Linux Solid-State Drive Benchmarks
Written by Michael Larabel in Storage on 1 January 2009. Page 6 of 6. 29 Comments

The performance between the SSD and HDD were about the same in the 2GB file encryption performance through GnuPG with the Samsung NC10 netbook.

There you have it, a brief look at the solid-state drive performance under Ubuntu Linux. The advantages of SSDs were apparent in IOzone and parallel BZIP2 compression, but beyond that, the results from the other tests were quite close. When dealing with an encrypted LVM the results were even closer between the HDD and SSD as the solid-state drive takes quite a performance hit. It is, however, important to reiterate that the OCZ Core Series V2 (OCZSSD2-2C30G) is among the lower-end SSDs that use multi-layer cell flash memory. Even in tests where the OCZ Core Series V2 SSD didn't have a striking lead over the Fujitsu HDD there still are the advantages of the lower power consumption, no noise, greater reliability, etc. For mobile devices solid-state drives are certainly ideal. Speaking directly about the OCZ Core Series V2 (OCZSSD2-2C30G) we were pleased by this product and what makes it attractive to many consumers is its lower price point.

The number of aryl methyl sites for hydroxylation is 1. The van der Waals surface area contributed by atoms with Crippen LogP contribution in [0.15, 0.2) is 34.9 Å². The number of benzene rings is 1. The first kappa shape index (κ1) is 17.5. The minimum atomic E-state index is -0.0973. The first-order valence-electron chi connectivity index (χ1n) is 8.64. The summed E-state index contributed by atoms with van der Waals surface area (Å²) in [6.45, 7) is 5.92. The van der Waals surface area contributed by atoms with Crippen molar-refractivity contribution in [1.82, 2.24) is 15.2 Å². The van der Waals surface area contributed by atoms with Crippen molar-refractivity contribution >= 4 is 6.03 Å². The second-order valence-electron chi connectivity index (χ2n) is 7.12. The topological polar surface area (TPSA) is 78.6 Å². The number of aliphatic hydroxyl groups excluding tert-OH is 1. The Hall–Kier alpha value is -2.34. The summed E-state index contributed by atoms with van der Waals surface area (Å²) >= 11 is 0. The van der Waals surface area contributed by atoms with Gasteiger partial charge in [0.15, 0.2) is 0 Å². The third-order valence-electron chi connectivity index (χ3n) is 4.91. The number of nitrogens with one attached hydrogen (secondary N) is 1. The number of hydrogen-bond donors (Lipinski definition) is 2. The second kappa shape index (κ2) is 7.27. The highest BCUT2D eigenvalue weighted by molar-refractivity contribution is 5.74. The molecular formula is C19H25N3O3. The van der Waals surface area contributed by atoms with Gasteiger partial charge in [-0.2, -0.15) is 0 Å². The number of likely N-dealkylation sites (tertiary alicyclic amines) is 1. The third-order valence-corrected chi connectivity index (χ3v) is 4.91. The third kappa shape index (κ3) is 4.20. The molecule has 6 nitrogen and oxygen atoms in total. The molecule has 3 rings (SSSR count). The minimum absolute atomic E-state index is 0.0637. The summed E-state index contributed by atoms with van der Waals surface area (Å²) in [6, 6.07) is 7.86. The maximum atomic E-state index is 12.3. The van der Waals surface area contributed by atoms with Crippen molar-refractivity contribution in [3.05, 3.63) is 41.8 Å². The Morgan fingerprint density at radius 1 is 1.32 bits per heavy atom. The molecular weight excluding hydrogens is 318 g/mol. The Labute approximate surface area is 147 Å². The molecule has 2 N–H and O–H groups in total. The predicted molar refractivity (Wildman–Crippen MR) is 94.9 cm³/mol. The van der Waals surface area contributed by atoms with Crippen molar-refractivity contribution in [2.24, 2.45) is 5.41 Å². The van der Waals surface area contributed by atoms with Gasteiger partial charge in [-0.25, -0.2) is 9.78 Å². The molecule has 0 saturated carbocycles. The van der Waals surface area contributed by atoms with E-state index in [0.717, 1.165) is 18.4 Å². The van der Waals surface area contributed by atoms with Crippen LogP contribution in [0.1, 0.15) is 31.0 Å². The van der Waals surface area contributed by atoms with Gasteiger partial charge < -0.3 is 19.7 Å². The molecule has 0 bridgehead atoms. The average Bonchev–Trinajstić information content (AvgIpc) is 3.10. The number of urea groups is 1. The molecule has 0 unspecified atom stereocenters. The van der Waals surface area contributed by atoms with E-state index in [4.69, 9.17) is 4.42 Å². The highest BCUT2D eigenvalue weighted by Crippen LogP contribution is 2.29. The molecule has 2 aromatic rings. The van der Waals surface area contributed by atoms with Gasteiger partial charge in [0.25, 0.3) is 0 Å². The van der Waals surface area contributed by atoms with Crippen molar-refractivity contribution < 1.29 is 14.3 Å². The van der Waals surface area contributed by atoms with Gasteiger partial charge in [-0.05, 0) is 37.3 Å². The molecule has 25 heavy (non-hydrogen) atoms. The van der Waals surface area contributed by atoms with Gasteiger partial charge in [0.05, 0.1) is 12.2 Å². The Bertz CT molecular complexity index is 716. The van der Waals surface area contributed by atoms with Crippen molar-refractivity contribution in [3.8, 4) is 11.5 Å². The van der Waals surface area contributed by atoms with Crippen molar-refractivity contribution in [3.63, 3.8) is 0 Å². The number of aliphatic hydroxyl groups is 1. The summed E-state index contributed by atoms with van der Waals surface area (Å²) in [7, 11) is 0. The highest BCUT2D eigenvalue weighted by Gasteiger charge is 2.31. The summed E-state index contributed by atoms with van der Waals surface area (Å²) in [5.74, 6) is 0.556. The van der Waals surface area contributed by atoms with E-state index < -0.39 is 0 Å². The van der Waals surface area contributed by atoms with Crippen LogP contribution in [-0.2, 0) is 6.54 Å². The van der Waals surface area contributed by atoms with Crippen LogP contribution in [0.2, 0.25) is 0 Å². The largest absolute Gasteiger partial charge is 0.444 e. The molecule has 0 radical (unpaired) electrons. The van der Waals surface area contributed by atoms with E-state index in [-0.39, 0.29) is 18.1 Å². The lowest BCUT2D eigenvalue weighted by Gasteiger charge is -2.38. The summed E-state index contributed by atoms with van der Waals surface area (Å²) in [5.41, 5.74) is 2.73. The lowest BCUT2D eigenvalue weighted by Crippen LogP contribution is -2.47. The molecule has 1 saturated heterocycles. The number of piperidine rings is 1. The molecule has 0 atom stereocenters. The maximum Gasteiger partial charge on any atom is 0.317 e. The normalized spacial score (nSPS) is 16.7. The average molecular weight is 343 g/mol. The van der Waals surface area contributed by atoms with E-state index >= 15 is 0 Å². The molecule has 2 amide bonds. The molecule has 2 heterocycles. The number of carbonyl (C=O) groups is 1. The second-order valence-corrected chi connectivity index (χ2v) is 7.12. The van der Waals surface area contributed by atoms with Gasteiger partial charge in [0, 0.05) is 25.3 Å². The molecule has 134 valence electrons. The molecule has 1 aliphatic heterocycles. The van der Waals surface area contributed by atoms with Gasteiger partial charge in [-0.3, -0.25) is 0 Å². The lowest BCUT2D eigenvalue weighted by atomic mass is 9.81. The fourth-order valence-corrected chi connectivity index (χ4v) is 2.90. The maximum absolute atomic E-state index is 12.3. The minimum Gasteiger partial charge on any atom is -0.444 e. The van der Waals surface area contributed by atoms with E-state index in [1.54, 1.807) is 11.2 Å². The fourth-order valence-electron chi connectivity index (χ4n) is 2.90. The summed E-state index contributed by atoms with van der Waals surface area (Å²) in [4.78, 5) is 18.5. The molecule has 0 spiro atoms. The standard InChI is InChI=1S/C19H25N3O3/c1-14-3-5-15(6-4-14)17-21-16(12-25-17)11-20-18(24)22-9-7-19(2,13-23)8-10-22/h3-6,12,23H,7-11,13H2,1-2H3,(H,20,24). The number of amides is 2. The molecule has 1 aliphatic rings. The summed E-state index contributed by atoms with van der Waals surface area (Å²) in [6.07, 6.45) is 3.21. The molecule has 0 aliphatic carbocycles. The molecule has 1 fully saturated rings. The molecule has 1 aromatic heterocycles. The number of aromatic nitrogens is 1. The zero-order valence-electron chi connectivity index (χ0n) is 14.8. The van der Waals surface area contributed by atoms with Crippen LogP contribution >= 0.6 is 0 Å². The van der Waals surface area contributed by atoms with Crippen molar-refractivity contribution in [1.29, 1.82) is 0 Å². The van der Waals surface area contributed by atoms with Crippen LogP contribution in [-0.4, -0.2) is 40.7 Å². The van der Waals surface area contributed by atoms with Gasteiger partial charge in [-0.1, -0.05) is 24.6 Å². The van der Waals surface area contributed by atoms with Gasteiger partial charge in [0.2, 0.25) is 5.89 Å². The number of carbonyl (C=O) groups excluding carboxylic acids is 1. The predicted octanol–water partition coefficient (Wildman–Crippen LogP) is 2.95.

Once btrfs has been stabilized we intend to deliver Linux SSD benchmarks on this file-system that promises to offer a solid-state drive optimized mode. To run your own Linux disk benchmarks, be sure to checkout the Phoronix Test Suite.

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Michael Larabel is the principal author of Phoronix.com and founded the site in 2004 with a focus on enriching the Linux hardware experience. Michael has written more than 20,000 articles covering the state of Linux hardware support, Linux performance, graphics drivers, and other topics. Michael is also the lead developer of the Phoronix Test Suite, Phoromatic, and OpenBenchmarking.org automated benchmarking software. He can be followed via Twitter or contacted via MichaelLarabel.com.


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